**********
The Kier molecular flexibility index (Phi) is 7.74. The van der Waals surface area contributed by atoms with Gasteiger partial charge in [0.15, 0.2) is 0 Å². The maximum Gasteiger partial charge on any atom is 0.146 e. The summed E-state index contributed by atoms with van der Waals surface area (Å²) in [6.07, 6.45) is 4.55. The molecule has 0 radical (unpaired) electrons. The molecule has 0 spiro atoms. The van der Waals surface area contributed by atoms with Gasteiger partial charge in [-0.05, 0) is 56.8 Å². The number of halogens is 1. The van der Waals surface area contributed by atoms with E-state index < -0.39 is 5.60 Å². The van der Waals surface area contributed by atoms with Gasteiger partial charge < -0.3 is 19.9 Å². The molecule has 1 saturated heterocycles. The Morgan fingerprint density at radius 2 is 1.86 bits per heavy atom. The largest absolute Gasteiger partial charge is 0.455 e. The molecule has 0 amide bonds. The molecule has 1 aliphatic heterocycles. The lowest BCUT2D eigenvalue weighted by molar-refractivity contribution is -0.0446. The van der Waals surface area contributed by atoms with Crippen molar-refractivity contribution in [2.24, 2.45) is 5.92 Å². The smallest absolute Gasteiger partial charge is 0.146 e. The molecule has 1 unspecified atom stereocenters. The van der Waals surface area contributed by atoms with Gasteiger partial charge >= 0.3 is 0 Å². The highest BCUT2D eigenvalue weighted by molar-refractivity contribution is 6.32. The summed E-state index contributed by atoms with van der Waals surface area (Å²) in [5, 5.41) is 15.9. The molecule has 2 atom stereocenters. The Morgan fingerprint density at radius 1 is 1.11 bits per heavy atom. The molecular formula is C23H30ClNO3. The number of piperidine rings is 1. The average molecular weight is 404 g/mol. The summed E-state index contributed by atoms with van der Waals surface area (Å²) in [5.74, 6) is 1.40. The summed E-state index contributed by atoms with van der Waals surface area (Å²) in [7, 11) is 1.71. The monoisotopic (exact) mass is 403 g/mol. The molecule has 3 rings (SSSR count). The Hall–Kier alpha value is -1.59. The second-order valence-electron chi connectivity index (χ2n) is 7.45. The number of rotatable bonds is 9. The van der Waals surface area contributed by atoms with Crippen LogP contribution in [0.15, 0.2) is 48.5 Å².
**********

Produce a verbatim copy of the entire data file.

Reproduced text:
The Kier molecular flexibility index (Phi) is 7.74. The van der Waals surface area contributed by atoms with Gasteiger partial charge in [0.15, 0.2) is 0 Å². The maximum Gasteiger partial charge on any atom is 0.146 e. The summed E-state index contributed by atoms with van der Waals surface area (Å²) in [6.07, 6.45) is 4.55. The molecule has 0 radical (unpaired) electrons. The molecule has 0 spiro atoms. The van der Waals surface area contributed by atoms with Gasteiger partial charge in [-0.05, 0) is 56.8 Å². The number of halogens is 1. The van der Waals surface area contributed by atoms with E-state index < -0.39 is 5.60 Å². The van der Waals surface area contributed by atoms with Gasteiger partial charge < -0.3 is 19.9 Å². The molecule has 1 saturated heterocycles. The Morgan fingerprint density at radius 2 is 1.86 bits per heavy atom. The largest absolute Gasteiger partial charge is 0.455 e. The molecule has 0 amide bonds. The molecule has 1 aliphatic heterocycles. The lowest BCUT2D eigenvalue weighted by molar-refractivity contribution is -0.0446. The van der Waals surface area contributed by atoms with Crippen molar-refractivity contribution in [2.24, 2.45) is 5.92 Å². The smallest absolute Gasteiger partial charge is 0.146 e. The molecule has 1 unspecified atom stereocenters. The van der Waals surface area contributed by atoms with Gasteiger partial charge >= 0.3 is 0 Å². The highest BCUT2D eigenvalue weighted by molar-refractivity contribution is 6.32. The summed E-state index contributed by atoms with van der Waals surface area (Å²) in [5, 5.41) is 15.9. The molecule has 2 atom stereocenters. The Morgan fingerprint density at radius 1 is 1.11 bits per heavy atom. The molecular formula is C23H30ClNO3. The number of piperidine rings is 1. The average molecular weight is 404 g/mol. The summed E-state index contributed by atoms with van der Waals surface area (Å²) in [5.74, 6) is 1.40. The summed E-state index contributed by atoms with van der Waals surface area (Å²) in [7, 11) is 1.71. The monoisotopic (exact) mass is 403 g/mol. The molecule has 3 rings (SSSR count). The Hall–Kier alpha value is -1.59. The second-order valence-electron chi connectivity index (χ2n) is 7.45. The number of rotatable bonds is 9. The van der Waals surface area contributed by atoms with Crippen LogP contribution in [0.15, 0.2) is 48.5 Å².